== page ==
Morro Bay

State Park

Morro Bay

Morro Bay State Park offer camping, birding, and beach activities, and also features the Museum of Natural History, a marina, the golf course, kayak rentals, and extensive hiking on Black Hill and east of South Bay Boulevard on Cerro Cabrillo. And of course, the park includes the famous Morro Rock.

Where is it?

Just west of California’s scenic Highway 1, midway between Los Angeles and San Francisco, Morro Bay State Park overlooks the Morro Bay Estuary, marina, and Morro Rock.


Ancestors of today’s Chumash and Salinian people inhabited the area now within the park for thousands of years. These native people were able to find both fish and shellfish, as well as game and birds of all sizes.


The arrival of Europeans forever changed the lives of the native people. Recruited into the mission system, they succumbed to diseases to which they had no immunity. Today the Salinan and Chumash people are working to revive their ancient languages and cultural traditions. When missions were secularized in 1833, Mexico began granting lands to Mexico citizens. Four grants were made in Morro Bay. In 1850, California became part of the United States.


Franklin Riley, the first “American” to settle in the area, laid out streets and lots and called the town “Morro” (meaning nose, or headland). Mild weather made the area a popular tourist destination, and development soon followed. After the Great Depression, the State of California took possession of the land that is now Morro Bay State Park in 1934. The California Conservation Corps did most of the work to transform the land into a state park.


Activities in the park are plentiful making use of hills and sand, estuary and ocean. Dogs are not permitted on trails, except for service animals.

Activities at Morro Bay

  • Hiking
  • Camping
  • Adventures with Nature (docent-led hikes)
  • Boating/boat rentals
  • Picnic areas
  • Exhibits and programs
  • Bird watching
  • Whale watching
  • Fishing
  • Surfing/wind surfing
  • Geocaching
  • Nature & wildlife viewing
  • Museum
  • Restaurant
  • Interpretive exhibits


The Museum of Natural History

The only natural history museum in the California State Park system opened in 1962. Over 50,000 people visit the Museum annually, including 5,000 children who participate in the docent-led school group programs that support California's required science and social studies standards.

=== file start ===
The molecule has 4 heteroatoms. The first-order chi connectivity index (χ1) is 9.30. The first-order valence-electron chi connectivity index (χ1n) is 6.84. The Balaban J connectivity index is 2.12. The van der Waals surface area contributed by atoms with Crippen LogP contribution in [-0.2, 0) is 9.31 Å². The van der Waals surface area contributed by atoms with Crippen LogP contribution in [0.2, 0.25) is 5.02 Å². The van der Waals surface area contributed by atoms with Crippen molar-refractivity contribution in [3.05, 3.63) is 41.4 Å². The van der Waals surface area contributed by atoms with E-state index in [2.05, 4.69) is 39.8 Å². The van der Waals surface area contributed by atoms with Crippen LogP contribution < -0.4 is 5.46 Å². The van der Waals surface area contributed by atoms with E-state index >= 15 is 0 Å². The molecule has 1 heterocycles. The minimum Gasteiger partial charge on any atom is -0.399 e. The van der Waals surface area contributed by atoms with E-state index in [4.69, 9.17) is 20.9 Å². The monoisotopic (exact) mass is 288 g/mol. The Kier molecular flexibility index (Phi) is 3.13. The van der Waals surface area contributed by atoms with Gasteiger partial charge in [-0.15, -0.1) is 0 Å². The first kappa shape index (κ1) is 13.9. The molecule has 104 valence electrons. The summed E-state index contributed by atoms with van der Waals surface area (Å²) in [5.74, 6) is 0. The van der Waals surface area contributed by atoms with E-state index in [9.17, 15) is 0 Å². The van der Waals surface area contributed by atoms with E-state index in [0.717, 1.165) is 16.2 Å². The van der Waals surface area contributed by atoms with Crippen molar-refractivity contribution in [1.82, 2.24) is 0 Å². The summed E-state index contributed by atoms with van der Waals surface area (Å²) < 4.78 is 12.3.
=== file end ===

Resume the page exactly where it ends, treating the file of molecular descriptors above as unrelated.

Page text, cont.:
Award winning artist Kristopher Doe created the Marine Mammal Mural on the north side of the museum to give visitors perspective of the size of these animals since most of us don’t find ourselves swimming with whales all that often! Interactive exhibits are designed to delight and educate both young and old, focusing on the estuary and bay ecosystems. Visitors learn about tidal forces, geology, erosion, human impacts on the land and how to preserve and protect the environment and all its living creatures in a fun, hands-on experience. Entry fees are $3 for adults and free to children 16 and under. The Museum is open from 10 am to 5 pm every day of the year except Thanksgiving, Christmas, and New Year's Day.

Morro Bay Golf Course

Located within the park boundaries but run by an outside vendor, Morro Bay Golf Course is a 18-hole golf course that overlooks the museum and town of Morro Bay, placed just in front of the expansive Pacific Ocean.


The Nature Store at the Museum of Natural History is open seven days a week, from 10am – 5pm. Souvenirs, toys, apparel, and other general merchandise can be found; entrance to the store is free.


Morro Bay State Park offers group, tent, and RV camping options. Please consider buying your firewood from our camp hosts. Sales of firewood fund education and interpretation in our local parks, and protect our trees and plants from invasive, non-local pests traveling on out-of-area wood. Click here for campground reservations at Morro Bay State Park.